The Atonement Part 66--Moot Court (m)

This moot court session summarily refutes claims #13 and 14 of Penal Substitutionary Atonement (PSA).  Both of these claims are modern accretions to Anselm’s medieval model of atonement. 

Claim #13 states: “God pours out his wrath and all the torments of Hell upon the crucified Christ, imputing Christ’s righteousness to mankind and mankind’s wickedness to Christ.  Thereby, man becomes positionally righteous; Christ, positionally wicked.  But in reality, mankind remains wicked; the imputation is merely a legal declaration.” 

The Atonement School infers this claim largely from Isaiah 53, the “Suffering Servant Passage.”  This inference evinces astoundingly shoddy biblical scholarship because Matthew 8:14-17 interprets Isaiah 53 to be fulfilled when Christ heals the sick and frees them from demonic possession.  Moreover, Proverbs 24:24 and 17:26 condemn imputation of guilt to the guiltless and innocence to the guilty.  In short, claim #13 of PSA shows that the Atonement School has simply isolated the Suffering Servant Passage from the rest of the Bible in order to make their case. 

Claim #14, considerably less complicated than #13, states: “The wickedness of all humanity having been imputed to him, the crucified Christ becomes a literal curse and the embodiment of sin,” an inference that the Atonement School draws from Gal 3:13 and 2 Cor 5:21.  Sadly for the Atonement School, this construal is at odds with that of the early Christians who commented on those passages.  Gregory of Nazianzus (AD 325-389), Theodoret (AD 393 to circa 457), and Basil of Caesarea (AD 329-379) all understand the words “curse” and “sin” as figures of speech not to be taken literally.  Other Church Fathers (Gregory of Nyssa [4th c. AD] and Ambrose of Milan [AD 340-397]) write that “sin” and “curse” simply refer to the damaged human condition.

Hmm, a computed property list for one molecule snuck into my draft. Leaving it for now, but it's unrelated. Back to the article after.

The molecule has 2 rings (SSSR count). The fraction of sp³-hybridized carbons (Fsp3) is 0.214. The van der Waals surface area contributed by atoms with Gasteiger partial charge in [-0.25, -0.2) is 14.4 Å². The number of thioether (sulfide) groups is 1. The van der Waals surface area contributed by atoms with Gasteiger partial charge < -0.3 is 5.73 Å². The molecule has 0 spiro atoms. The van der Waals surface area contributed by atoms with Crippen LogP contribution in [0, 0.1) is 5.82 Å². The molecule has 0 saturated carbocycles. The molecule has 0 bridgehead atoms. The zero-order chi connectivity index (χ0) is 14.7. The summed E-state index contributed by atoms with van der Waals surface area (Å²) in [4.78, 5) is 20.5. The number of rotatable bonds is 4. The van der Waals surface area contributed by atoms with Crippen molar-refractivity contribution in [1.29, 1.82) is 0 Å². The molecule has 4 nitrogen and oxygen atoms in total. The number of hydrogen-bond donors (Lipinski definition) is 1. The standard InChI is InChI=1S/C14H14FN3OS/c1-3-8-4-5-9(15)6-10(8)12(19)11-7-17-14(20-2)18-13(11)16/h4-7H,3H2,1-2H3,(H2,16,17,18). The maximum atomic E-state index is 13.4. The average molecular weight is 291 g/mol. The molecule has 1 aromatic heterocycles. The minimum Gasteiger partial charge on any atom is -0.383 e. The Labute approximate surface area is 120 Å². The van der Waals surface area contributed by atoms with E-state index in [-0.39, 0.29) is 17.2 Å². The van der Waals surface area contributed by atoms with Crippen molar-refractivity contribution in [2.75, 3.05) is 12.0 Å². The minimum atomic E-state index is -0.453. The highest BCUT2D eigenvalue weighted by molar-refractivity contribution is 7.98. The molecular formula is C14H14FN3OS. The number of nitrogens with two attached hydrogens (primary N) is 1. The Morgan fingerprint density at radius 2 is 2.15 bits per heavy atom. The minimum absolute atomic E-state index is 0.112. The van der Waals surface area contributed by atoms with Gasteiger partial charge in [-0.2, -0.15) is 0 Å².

Run time: 23:32; Posted: 4/26/15